Boston Fire Marshall Bart Shea, testifying for the city, said that the tents used at the camp have created a fire hazard, posing a threat to protesters and the general public traveling through the neighborhood. The city’s brief also cites alleged violations of electrical and sanitary codes and alleges that the camp violates regulations governing city parks.
The Occupy lawyers argued that protesters be given the opportunity to fix any code violations cited by the city. K. Eric Martin also testified that the camp has logistics and safety teams to address fire, health and other issues. He also said that Occupy Boston has set aside money for winterization, but the police have prevented protesters from implementing such improvements.
The WSWS spoke to protesters Franklin O’Sullivan and Rachel Brody about the potential threat to Occupy Boston and the violence that has been used against other Occupy encampments.
Franklin spoke about the use of pepper spray against students at University of California, Davis. “They were just sitting there and doing nothing and they came around and pepper sprayed them for no reason at all,” he said. “It kind of makes you wonder what else they are capable of doing.”
“I think they got the order from the higher-ups,” he added. “The higher-ups are getting threatened, are getting scared of the movement changing political views. So they are scared and gave orders to do something.”
Asked how he became involved in the protest, Franklin said, “I’m from Worcester, and I joined the Boston occupation about a month ago. I became homeless and lost my job and since then I haven’t been able to find one. And then I joined the movement. I thought it was fitting for me.
“As we all know, the movement is international now, it’s worldwide. Something’s going to have to be done. They’re going to have to try to do something to stop the movement so they can say, ‘You guys cannot be heard.’ I just see it as having a new generation, like the 60s. There’s a new generation of kids.”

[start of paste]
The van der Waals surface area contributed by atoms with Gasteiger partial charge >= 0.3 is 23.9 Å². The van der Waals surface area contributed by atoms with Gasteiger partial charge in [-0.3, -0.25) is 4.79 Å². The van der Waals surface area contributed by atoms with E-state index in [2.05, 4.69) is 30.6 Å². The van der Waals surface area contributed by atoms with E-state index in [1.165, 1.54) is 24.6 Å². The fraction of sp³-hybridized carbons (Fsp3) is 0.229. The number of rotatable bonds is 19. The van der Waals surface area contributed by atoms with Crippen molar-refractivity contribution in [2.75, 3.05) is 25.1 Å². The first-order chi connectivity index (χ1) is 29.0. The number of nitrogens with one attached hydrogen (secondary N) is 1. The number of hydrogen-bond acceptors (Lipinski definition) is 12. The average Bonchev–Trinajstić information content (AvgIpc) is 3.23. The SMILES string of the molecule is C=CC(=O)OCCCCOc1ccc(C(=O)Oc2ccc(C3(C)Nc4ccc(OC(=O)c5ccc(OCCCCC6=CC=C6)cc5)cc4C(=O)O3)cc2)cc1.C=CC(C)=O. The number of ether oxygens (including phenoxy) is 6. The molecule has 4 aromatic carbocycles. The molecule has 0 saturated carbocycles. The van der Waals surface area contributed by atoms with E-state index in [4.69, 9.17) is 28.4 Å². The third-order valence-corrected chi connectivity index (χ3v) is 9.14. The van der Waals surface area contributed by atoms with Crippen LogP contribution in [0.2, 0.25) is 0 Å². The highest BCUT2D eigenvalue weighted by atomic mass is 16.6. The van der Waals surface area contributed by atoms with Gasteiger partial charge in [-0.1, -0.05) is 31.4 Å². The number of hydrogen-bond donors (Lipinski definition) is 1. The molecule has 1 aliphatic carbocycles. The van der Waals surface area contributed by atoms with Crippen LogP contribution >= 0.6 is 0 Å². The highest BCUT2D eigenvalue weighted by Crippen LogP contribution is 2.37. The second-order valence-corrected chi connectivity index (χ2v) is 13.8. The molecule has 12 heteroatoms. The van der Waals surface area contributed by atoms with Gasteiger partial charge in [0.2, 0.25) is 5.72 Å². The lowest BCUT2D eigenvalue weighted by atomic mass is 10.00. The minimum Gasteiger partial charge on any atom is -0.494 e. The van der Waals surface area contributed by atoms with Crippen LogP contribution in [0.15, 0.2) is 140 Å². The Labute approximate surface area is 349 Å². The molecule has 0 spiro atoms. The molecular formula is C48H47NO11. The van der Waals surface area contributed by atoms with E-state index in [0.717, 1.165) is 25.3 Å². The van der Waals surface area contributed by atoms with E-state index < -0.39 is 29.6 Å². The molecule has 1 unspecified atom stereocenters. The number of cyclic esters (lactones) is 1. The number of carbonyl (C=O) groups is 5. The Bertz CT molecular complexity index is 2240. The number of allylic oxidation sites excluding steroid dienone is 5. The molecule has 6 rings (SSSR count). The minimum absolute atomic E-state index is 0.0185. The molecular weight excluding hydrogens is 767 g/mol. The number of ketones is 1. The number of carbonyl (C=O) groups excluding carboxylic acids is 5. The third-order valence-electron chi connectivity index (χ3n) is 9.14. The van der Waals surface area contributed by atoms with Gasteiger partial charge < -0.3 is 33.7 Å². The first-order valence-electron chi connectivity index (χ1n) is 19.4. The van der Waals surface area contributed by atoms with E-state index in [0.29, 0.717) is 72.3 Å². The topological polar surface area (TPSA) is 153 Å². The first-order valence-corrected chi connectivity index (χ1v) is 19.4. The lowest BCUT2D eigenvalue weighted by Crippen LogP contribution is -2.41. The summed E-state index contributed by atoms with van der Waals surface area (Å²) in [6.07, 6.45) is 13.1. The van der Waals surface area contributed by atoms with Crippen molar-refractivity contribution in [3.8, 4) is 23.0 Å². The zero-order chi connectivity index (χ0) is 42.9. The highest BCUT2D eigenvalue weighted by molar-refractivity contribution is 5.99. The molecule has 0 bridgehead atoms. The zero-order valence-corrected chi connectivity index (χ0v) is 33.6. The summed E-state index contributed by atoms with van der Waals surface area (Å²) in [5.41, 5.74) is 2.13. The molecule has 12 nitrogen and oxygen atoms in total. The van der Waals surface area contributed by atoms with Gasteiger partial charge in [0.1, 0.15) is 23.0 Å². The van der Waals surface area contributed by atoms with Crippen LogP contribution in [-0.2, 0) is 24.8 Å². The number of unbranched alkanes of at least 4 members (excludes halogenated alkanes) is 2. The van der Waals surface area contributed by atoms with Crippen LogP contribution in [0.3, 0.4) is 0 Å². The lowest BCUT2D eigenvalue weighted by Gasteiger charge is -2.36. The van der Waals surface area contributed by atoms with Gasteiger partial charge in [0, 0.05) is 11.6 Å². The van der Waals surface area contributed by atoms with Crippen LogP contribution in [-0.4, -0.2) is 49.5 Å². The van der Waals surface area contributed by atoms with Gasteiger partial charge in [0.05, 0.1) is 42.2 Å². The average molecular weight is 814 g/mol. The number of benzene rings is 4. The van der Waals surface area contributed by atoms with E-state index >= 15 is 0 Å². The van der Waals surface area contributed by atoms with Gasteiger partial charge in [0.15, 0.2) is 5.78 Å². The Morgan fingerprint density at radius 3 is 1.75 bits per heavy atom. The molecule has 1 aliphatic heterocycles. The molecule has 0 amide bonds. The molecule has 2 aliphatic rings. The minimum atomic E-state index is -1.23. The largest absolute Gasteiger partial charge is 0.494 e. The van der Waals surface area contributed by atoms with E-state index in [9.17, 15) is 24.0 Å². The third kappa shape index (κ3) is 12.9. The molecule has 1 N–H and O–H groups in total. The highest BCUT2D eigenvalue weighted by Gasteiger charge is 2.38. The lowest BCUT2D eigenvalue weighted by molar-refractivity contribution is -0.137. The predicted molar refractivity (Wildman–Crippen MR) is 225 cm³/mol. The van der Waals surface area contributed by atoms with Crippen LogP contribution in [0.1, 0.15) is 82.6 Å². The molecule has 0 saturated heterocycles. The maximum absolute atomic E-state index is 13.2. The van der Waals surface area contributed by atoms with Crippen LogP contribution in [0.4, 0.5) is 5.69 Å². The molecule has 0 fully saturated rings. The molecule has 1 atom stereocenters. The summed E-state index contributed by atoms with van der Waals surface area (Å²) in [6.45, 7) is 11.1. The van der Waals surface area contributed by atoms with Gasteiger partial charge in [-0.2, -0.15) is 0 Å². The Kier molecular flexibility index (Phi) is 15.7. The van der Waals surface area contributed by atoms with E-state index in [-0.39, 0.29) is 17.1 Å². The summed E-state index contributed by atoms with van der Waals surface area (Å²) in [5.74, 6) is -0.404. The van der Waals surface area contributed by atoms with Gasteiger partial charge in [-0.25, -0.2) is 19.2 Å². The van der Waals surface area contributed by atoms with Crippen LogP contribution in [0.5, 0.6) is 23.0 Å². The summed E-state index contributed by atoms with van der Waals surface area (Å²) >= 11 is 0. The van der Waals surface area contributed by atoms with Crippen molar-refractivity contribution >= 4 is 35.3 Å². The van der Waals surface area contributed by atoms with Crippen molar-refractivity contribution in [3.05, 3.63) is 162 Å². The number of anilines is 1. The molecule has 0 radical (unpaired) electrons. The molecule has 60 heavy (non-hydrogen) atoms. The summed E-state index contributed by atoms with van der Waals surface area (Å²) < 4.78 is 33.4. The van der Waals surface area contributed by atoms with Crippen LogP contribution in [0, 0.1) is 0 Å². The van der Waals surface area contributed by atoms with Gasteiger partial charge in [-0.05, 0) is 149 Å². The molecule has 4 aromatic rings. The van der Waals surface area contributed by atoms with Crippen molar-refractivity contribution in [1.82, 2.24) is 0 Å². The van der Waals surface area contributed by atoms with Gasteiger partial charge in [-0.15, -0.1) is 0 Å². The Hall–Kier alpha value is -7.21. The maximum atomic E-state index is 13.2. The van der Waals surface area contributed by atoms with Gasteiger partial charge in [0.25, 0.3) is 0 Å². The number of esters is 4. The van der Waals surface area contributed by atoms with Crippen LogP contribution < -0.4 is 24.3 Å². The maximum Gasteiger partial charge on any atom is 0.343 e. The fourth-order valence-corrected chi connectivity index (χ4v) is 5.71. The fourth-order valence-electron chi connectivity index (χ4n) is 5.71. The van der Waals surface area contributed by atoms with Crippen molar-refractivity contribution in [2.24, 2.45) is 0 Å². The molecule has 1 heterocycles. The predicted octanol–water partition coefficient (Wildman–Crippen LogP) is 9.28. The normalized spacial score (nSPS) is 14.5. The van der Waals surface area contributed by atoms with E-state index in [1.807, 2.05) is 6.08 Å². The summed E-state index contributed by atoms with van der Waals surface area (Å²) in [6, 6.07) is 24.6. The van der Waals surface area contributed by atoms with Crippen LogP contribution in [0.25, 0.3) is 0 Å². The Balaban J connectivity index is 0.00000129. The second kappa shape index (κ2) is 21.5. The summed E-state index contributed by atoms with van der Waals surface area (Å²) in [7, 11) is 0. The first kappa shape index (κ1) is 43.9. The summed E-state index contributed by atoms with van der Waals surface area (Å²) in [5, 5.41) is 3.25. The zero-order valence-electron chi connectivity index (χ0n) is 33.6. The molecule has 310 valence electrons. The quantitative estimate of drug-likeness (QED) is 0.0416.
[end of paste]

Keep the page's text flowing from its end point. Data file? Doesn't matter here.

He felt that an assault on the Boston camp was coming, “I know they’re coming, that’s a fact,” he said. “There will be resistance. I’m part of the civil disobedience group. Our plan is to stand here and form a human wall, three people wide, along the whole camp. If they want to arrest us for standing there, then that’s their choice. We’re using our constitution as a permit. That’s our permit.”
Rachel said, “I’ve been here since September 30. I haven’t been living here because I’m 16, and I’m in high school. But I’m an amateur photographer so I was here taking pictures since it started. I’m from Cambridge.
“At first I didn’t know much about the goals of the movement, but then I heard more about it and I identified with a lot of the stuff that they were talking about. So I started becoming a bigger part of the movement. So now I’m here a lot, just helping out.
“People ask me a lot, ‘So, what’s the goal?’ I have friends who have parents who work in that building,” she added as she points to the Federal Reserve across the road. “And that are lawyers for big corporations. So there’s a lot of resistance, even within my own community.
“If you’re benefiting from the state of the economy right now, the chances are you’re very, very wealthy, and it’s in your best interests to keep things as they are. You hear about Barack Obama who was all for change, and he wants a lot of economic reform. But he’s not really doing any of that.”